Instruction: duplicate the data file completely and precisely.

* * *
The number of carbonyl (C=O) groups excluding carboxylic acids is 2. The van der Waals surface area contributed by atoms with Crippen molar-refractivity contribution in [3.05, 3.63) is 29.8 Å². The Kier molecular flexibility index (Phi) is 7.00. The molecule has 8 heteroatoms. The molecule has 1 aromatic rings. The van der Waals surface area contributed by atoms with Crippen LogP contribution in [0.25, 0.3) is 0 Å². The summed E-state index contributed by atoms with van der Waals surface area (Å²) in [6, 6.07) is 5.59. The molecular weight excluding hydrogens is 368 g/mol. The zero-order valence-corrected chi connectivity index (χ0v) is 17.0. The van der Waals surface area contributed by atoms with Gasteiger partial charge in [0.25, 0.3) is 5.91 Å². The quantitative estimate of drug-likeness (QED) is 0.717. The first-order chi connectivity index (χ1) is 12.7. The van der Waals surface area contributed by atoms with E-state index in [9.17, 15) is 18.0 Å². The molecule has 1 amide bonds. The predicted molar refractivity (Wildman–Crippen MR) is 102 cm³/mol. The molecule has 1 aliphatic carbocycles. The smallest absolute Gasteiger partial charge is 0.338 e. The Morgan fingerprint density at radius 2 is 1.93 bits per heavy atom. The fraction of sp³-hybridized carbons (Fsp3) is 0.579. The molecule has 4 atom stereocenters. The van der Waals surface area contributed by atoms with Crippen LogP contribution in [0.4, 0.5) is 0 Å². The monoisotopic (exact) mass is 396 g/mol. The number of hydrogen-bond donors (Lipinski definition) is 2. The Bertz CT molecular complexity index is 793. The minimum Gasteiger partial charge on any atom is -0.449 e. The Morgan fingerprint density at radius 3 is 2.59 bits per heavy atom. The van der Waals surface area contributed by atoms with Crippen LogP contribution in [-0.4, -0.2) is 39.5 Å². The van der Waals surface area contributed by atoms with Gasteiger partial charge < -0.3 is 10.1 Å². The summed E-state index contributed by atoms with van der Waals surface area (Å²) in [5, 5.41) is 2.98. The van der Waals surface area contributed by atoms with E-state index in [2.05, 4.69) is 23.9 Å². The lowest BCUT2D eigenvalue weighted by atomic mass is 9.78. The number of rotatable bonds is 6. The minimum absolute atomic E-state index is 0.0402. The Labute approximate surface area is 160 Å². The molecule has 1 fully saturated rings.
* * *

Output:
The number of carbonyl (C=O) groups excluding carboxylic acids is 2. The van der Waals surface area contributed by atoms with Crippen molar-refractivity contribution in [3.05, 3.63) is 29.8 Å². The Kier molecular flexibility index (Phi) is 7.00. The molecule has 8 heteroatoms. The molecule has 1 aromatic rings. The van der Waals surface area contributed by atoms with Crippen LogP contribution in [0.25, 0.3) is 0 Å². The summed E-state index contributed by atoms with van der Waals surface area (Å²) in [6, 6.07) is 5.59. The molecular weight excluding hydrogens is 368 g/mol. The zero-order valence-corrected chi connectivity index (χ0v) is 17.0. The van der Waals surface area contributed by atoms with Gasteiger partial charge in [0.25, 0.3) is 5.91 Å². The quantitative estimate of drug-likeness (QED) is 0.717. The first-order chi connectivity index (χ1) is 12.7. The van der Waals surface area contributed by atoms with E-state index in [9.17, 15) is 18.0 Å². The molecule has 1 amide bonds. The predicted molar refractivity (Wildman–Crippen MR) is 102 cm³/mol. The molecule has 1 aliphatic carbocycles. The smallest absolute Gasteiger partial charge is 0.338 e. The Morgan fingerprint density at radius 2 is 1.93 bits per heavy atom. The fraction of sp³-hybridized carbons (Fsp3) is 0.579. The molecule has 4 atom stereocenters. The van der Waals surface area contributed by atoms with Crippen LogP contribution in [0.4, 0.5) is 0 Å². The monoisotopic (exact) mass is 396 g/mol. The number of hydrogen-bond donors (Lipinski definition) is 2. The Bertz CT molecular complexity index is 793. The minimum Gasteiger partial charge on any atom is -0.449 e. The Morgan fingerprint density at radius 3 is 2.59 bits per heavy atom. The van der Waals surface area contributed by atoms with Crippen LogP contribution in [-0.4, -0.2) is 39.5 Å². The van der Waals surface area contributed by atoms with Gasteiger partial charge < -0.3 is 10.1 Å². The summed E-state index contributed by atoms with van der Waals surface area (Å²) in [5, 5.41) is 2.98. The van der Waals surface area contributed by atoms with E-state index in [2.05, 4.69) is 23.9 Å². The lowest BCUT2D eigenvalue weighted by atomic mass is 9.78. The number of rotatable bonds is 6. The minimum absolute atomic E-state index is 0.0402. The Labute approximate surface area is 160 Å². The molecule has 1 fully saturated rings.